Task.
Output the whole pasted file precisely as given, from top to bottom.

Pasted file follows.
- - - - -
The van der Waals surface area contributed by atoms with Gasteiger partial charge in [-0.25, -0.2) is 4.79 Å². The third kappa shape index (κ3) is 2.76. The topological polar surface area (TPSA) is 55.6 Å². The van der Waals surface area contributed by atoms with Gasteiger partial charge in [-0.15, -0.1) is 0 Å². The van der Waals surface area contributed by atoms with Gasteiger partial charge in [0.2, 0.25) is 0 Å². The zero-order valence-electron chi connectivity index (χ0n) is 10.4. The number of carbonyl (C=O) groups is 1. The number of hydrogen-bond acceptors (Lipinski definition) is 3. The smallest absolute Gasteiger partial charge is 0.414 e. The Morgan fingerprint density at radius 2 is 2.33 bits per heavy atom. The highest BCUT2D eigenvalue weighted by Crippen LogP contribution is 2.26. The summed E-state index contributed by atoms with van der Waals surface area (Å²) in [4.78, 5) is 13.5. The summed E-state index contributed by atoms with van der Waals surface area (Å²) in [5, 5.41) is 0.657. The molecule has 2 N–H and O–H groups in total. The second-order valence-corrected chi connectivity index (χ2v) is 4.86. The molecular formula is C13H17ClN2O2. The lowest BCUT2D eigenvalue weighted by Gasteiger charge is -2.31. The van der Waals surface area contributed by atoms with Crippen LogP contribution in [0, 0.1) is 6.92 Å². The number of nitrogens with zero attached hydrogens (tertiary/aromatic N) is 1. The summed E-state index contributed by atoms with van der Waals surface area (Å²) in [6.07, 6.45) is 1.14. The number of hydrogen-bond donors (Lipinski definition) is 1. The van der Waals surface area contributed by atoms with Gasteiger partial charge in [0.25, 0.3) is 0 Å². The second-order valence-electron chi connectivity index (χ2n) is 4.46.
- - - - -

The van der Waals surface area contributed by atoms with Gasteiger partial charge in [-0.25, -0.2) is 4.79 Å². The third kappa shape index (κ3) is 2.76. The topological polar surface area (TPSA) is 55.6 Å². The van der Waals surface area contributed by atoms with Gasteiger partial charge in [-0.15, -0.1) is 0 Å². The van der Waals surface area contributed by atoms with Gasteiger partial charge in [0.2, 0.25) is 0 Å². The zero-order valence-electron chi connectivity index (χ0n) is 10.4. The number of carbonyl (C=O) groups is 1. The number of hydrogen-bond acceptors (Lipinski definition) is 3. The smallest absolute Gasteiger partial charge is 0.414 e. The Morgan fingerprint density at radius 2 is 2.33 bits per heavy atom. The highest BCUT2D eigenvalue weighted by Crippen LogP contribution is 2.26. The summed E-state index contributed by atoms with van der Waals surface area (Å²) in [4.78, 5) is 13.5. The summed E-state index contributed by atoms with van der Waals surface area (Å²) in [5, 5.41) is 0.657. The molecule has 2 N–H and O–H groups in total. The second-order valence-corrected chi connectivity index (χ2v) is 4.86. The molecular formula is C13H17ClN2O2. The lowest BCUT2D eigenvalue weighted by Gasteiger charge is -2.31. The van der Waals surface area contributed by atoms with Crippen LogP contribution in [0, 0.1) is 6.92 Å². The number of nitrogens with zero attached hydrogens (tertiary/aromatic N) is 1. The summed E-state index contributed by atoms with van der Waals surface area (Å²) in [6.07, 6.45) is 1.14. The number of hydrogen-bond donors (Lipinski definition) is 1. The van der Waals surface area contributed by atoms with Gasteiger partial charge in [0.25, 0.3) is 0 Å². The second-order valence-electron chi connectivity index (χ2n) is 4.46.